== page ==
The family's spokesperson Chris Blackwell had met with Verizon previously. Obviously something didn't go right from the Marely family perspective, because Verizon did an end around and struck a licensing deal with Universal and is also proposing to use Marley's picture in their ring tone marketing efforts. This (I'm sure among other things) is pissing the family off.

I cannot accept the way Universal is treating the estate,” Mr. Blackwell said. “We don’t want this deal done. We want to sustain Bob Marley’s reputation, and they’ve done this without any permission from us, and we feel they’re absolutely not entitled to do so.”

From a PR perspective, Verizon needs to get its shit together and do some damage control. Because the customers who download ringtones of songs by artists are generally FANS OF THE ARTIST, and if the estate of the artist is pissed, well then you can bet that the FANS OF THE ARTIST (formerly known as your customers) will be pissed too.

Back to the drawing board, Verizon.


August 30, 2007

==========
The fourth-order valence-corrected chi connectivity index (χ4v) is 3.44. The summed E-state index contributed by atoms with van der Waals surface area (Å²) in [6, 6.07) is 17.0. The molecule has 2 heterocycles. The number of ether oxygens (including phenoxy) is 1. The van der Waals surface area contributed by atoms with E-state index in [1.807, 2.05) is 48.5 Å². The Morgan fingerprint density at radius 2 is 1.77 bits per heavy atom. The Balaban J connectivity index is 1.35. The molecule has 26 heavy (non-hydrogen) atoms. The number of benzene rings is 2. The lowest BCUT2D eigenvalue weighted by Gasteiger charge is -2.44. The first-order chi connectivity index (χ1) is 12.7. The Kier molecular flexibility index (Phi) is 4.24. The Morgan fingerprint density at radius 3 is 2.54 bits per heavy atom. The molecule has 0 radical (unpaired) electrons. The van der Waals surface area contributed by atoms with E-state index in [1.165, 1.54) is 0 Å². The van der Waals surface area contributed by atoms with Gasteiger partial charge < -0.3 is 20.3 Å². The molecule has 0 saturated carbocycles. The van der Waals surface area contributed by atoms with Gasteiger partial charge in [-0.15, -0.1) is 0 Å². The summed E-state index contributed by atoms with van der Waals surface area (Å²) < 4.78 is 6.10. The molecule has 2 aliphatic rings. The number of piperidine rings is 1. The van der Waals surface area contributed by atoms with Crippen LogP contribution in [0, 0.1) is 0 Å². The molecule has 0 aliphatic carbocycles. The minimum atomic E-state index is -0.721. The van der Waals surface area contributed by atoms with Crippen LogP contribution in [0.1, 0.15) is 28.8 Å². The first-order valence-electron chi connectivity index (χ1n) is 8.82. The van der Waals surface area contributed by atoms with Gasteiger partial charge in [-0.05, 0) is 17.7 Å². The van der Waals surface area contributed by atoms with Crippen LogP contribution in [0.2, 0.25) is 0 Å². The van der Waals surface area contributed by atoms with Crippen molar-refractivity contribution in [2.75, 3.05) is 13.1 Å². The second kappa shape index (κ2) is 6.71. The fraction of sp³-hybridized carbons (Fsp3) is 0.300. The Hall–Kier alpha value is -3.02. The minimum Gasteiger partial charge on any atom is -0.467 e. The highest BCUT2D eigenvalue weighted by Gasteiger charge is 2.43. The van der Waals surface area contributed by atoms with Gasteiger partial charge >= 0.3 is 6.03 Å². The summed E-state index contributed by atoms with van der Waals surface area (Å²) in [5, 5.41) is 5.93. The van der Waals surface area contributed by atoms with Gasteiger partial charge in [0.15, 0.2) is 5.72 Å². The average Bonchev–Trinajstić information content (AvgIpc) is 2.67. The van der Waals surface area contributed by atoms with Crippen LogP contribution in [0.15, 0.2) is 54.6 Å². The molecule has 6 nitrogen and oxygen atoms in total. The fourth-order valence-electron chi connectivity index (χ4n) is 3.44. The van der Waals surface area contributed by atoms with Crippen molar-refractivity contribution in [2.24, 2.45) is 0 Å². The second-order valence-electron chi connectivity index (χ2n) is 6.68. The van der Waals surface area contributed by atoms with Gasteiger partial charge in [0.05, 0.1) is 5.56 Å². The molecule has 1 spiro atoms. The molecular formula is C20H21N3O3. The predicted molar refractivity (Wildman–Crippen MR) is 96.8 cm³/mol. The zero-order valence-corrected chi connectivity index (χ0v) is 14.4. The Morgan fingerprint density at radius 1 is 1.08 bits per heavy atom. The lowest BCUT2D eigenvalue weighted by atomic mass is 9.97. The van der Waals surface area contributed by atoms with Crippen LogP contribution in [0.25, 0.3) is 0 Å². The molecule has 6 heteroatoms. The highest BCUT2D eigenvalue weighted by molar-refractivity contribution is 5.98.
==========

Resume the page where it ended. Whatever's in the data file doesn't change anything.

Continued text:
Thank you all and good night!

After another exciting hospital adventure, I'm pleased to report that George's cardiac cath at St. Joseph's today went great. No significant blockage that asprin and lifestyle changes can't take care of. w00t! let's hear it for lifestyle changes and asprin!!!! So we are home now. Thank you, once again, for all of your good thoughts and wishes.

They say that St. Josephs is the best in Atlanta for cardiac care. The doctor and nurses were just great. Processes and procedures, flawless. Not a thing to bitch about, and you know me--I'm on steroids and so not shy.

Wshew. Long day. Time to rest.

Thanks again.


August 29, 2007

Now you see it...

In an attempt to distract Georgians from the horror show that is our public school system, having just earned our rightful place of 46th in the nation on SAT scores, the "baggy pants" debate rages on.
However, they did agree to continue to debate whether the city should regulate whether folks can walk around Atlanta with saggy pants and exposed undies. Council members expect to create a 10- to 12-member task force soon to further the debate and decide whether Atlanta should —- or can —- pass a law to control fashion.
Meanwhile, back at the ranch, SAT scores dropped, but by god, we held onto our slot in 46th with all our might.

We're just not gonna last in this town.


More steroids...

the last thing i need. the most thing i need. a few more days have been added on for good measure. off to the open house at jenna's school. c-you!


August 28, 2007

a blogger in our midst?

--- Another View ----


Check out the dude's post what added the subtitles south africa the iraq such as to Miss South Carolina's "answer". Good post on anti-art.